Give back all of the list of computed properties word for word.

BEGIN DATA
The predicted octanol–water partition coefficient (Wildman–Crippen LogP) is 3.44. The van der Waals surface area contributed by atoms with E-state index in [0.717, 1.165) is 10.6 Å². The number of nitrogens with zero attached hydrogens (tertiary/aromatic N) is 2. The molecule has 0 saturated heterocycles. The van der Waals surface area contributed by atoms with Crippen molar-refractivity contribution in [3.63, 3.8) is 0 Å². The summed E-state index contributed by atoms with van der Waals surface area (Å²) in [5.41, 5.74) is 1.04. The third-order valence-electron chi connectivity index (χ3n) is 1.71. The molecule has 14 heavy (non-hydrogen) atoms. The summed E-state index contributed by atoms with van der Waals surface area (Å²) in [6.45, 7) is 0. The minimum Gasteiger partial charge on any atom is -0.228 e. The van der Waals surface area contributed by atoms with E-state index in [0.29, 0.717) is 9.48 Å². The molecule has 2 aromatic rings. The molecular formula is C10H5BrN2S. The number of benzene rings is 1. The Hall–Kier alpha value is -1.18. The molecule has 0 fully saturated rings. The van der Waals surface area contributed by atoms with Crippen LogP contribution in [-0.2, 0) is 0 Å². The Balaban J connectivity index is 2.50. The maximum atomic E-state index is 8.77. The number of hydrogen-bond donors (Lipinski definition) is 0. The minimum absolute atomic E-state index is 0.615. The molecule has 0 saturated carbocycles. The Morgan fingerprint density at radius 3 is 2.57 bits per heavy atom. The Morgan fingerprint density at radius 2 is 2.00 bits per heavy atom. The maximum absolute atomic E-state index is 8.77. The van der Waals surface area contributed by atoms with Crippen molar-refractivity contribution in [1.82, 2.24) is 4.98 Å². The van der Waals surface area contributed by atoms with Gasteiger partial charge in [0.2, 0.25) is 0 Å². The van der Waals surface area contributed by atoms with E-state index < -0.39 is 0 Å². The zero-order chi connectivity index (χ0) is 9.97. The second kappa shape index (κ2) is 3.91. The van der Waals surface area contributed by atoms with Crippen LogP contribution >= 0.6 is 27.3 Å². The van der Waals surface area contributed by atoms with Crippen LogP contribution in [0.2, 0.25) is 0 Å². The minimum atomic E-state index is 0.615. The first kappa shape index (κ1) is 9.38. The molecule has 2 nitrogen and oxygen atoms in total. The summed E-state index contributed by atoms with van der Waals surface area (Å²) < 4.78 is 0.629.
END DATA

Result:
The predicted octanol–water partition coefficient (Wildman–Crippen LogP) is 3.44. The van der Waals surface area contributed by atoms with E-state index in [0.717, 1.165) is 10.6 Å². The number of nitrogens with zero attached hydrogens (tertiary/aromatic N) is 2. The molecule has 0 saturated heterocycles. The van der Waals surface area contributed by atoms with Crippen molar-refractivity contribution in [3.63, 3.8) is 0 Å². The summed E-state index contributed by atoms with van der Waals surface area (Å²) in [5.41, 5.74) is 1.04. The third-order valence-electron chi connectivity index (χ3n) is 1.71. The molecule has 14 heavy (non-hydrogen) atoms. The summed E-state index contributed by atoms with van der Waals surface area (Å²) in [6.45, 7) is 0. The minimum Gasteiger partial charge on any atom is -0.228 e. The van der Waals surface area contributed by atoms with E-state index in [0.29, 0.717) is 9.48 Å². The molecule has 2 aromatic rings. The molecular formula is C10H5BrN2S. The number of benzene rings is 1. The Hall–Kier alpha value is -1.18. The molecule has 0 fully saturated rings. The van der Waals surface area contributed by atoms with Crippen LogP contribution in [-0.2, 0) is 0 Å². The Balaban J connectivity index is 2.50. The maximum atomic E-state index is 8.77. The number of hydrogen-bond donors (Lipinski definition) is 0. The minimum absolute atomic E-state index is 0.615. The molecule has 0 saturated carbocycles. The Morgan fingerprint density at radius 3 is 2.57 bits per heavy atom. The Morgan fingerprint density at radius 2 is 2.00 bits per heavy atom. The maximum absolute atomic E-state index is 8.77. The van der Waals surface area contributed by atoms with Crippen molar-refractivity contribution in [1.82, 2.24) is 4.98 Å². The van der Waals surface area contributed by atoms with Gasteiger partial charge in [0.2, 0.25) is 0 Å². The van der Waals surface area contributed by atoms with E-state index < -0.39 is 0 Å². The zero-order chi connectivity index (χ0) is 9.97. The second kappa shape index (κ2) is 3.91. The van der Waals surface area contributed by atoms with Crippen LogP contribution >= 0.6 is 27.3 Å². The van der Waals surface area contributed by atoms with Crippen LogP contribution in [0.2, 0.25) is 0 Å². The minimum atomic E-state index is 0.615. The first kappa shape index (κ1) is 9.38. The molecule has 2 nitrogen and oxygen atoms in total. The summed E-state index contributed by atoms with van der Waals surface area (Å²) < 4.78 is 0.629.